Tag Archives: Laika

Mother of a Representation Problem

Ever notice that 99% of the mothers in kid’s movies are dead?

There are reasons for this, I guess—it eases the viewership into a lesson about loss and life, opens the gates for evil stepmothers to stroll in and start wreaking havoc and kind of makes sense given the medieval setting of a lot of the fairy tale-based ones, where surviving past childbirth was rare and only the beginning of your troubles. And, of course, stories about the relationship between female characters are no good and totally don’t sell, so you may as well shuffle off as many as you can to begin with.

Killing off or removing the traditionally steadfast and secure emotional rock of the mother figure is the starting block of plots all over the spectrum, from sitcoms to high dramas. It leads the protagonist, in whatever form, down the “leaving the nest” part of their coming of age story as they have independence thrust upon them, or are caught up in the mess ensuing from their loss (because the mother is often expressed as the sympathetic and wise one who knows how to handle all that mushy stuff, and without her naturally the family falls into disarray. Because of you know, like, motherly reasons. It’s in the female’s hardwiring).

Though it’s not just a case of orphan heroes being the best because fathers are still around, more often than not, creating fun emotional subplots all throughout children’s movies no matter what they’re about. The absence of the mother gets the father-son bonding plotline going—like, off the top of my head, Cloudy With a Chance of Meatballs (widowed father doesn’t understand his son’s dreams to be an inventor, if only Mom were here), Super 8 (widowed father doesn’t understand his son’s artistic passions and his claims the town has an escaped military alien in it, if only Mom were here), How To Train Your Dragon (widowed father doesn’t understand his son’s meek nerdy inability to kill fire-breathing monsters, if only… you get the gosh darn picture).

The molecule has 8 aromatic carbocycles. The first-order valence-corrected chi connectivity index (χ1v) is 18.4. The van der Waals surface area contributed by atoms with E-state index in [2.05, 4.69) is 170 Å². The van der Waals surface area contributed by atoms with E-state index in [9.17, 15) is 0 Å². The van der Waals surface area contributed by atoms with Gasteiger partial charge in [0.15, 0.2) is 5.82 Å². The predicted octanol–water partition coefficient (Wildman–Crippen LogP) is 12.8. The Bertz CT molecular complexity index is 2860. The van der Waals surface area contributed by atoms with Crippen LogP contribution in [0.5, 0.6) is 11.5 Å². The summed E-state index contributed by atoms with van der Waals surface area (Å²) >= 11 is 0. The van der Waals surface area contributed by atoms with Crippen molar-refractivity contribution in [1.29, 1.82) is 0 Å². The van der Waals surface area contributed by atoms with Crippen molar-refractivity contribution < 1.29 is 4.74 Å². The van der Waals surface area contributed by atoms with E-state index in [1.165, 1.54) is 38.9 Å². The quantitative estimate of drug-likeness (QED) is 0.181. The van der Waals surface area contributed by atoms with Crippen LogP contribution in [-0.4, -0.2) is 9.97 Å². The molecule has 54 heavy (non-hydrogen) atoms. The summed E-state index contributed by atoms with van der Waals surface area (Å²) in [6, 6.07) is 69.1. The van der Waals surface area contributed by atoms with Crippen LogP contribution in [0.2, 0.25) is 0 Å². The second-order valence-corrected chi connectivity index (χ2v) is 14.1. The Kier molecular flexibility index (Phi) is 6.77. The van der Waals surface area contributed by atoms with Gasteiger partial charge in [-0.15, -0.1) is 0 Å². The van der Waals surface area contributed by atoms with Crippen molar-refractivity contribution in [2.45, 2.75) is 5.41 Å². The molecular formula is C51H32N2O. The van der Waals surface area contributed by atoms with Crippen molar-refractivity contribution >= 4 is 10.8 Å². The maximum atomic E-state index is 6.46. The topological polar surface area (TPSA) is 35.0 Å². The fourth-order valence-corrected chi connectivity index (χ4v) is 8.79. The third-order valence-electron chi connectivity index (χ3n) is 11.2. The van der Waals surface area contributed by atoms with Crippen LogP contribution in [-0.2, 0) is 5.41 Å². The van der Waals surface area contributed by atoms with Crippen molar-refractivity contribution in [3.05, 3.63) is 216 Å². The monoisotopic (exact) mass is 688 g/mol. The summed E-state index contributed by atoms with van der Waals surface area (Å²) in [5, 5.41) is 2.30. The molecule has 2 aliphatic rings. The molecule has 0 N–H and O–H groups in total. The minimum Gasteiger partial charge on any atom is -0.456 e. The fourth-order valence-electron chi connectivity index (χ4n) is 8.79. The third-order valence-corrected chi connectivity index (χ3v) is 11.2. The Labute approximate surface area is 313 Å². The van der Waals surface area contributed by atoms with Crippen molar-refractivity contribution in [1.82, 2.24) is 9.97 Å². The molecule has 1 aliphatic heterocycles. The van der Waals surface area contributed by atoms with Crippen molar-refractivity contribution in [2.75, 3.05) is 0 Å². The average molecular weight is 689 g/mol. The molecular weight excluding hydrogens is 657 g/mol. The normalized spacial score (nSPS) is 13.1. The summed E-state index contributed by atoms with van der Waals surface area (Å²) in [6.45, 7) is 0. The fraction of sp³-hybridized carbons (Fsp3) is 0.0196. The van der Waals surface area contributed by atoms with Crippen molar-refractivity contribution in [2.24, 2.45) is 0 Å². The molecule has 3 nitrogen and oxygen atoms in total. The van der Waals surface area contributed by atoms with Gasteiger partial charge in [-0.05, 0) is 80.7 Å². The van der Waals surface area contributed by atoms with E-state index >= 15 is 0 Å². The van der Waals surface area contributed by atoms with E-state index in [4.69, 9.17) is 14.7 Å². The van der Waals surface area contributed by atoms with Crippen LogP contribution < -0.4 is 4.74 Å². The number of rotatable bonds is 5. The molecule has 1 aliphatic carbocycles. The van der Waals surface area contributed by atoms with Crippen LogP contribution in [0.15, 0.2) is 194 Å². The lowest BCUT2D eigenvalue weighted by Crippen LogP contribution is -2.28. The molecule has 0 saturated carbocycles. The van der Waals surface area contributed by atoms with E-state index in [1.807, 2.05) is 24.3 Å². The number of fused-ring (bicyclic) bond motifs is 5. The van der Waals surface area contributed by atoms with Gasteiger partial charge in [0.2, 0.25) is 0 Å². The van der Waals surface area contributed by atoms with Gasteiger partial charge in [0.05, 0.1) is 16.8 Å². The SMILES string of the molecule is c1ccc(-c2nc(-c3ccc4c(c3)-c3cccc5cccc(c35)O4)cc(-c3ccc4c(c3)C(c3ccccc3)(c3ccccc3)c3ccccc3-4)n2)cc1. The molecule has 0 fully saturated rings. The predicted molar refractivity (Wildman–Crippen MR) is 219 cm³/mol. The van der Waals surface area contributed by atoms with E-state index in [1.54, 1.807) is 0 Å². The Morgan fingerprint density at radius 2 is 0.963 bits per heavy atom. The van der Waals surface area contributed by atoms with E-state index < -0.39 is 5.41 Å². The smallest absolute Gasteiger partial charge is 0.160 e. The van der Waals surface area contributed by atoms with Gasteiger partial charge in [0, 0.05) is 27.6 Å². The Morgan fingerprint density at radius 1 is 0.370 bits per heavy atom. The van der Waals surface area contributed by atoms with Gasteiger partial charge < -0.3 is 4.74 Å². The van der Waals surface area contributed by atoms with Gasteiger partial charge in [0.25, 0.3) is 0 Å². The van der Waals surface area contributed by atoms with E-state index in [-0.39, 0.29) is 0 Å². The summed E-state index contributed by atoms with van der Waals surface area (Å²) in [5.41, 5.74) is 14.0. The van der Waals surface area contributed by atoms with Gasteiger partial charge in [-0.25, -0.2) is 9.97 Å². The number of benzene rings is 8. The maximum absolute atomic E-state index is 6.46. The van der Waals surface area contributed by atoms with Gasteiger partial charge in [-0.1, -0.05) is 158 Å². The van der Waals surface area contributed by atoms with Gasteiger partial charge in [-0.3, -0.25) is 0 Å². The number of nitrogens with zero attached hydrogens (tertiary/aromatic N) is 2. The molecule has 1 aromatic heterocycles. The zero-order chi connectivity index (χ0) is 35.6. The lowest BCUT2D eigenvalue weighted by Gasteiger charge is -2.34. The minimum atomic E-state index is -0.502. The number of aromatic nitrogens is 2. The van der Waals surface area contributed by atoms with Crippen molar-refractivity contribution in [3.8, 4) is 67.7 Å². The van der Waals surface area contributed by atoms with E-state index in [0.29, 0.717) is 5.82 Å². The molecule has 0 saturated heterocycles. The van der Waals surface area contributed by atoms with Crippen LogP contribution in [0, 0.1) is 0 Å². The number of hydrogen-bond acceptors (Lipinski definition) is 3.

Elinor and Merida in Brave

“Patriarchy, Merida. Patriarchy”

Which is all well and good, but after a while you get used to the formula and wonder, if only for curiosity’s sake, where on earth the genderflipped version is. Continue reading

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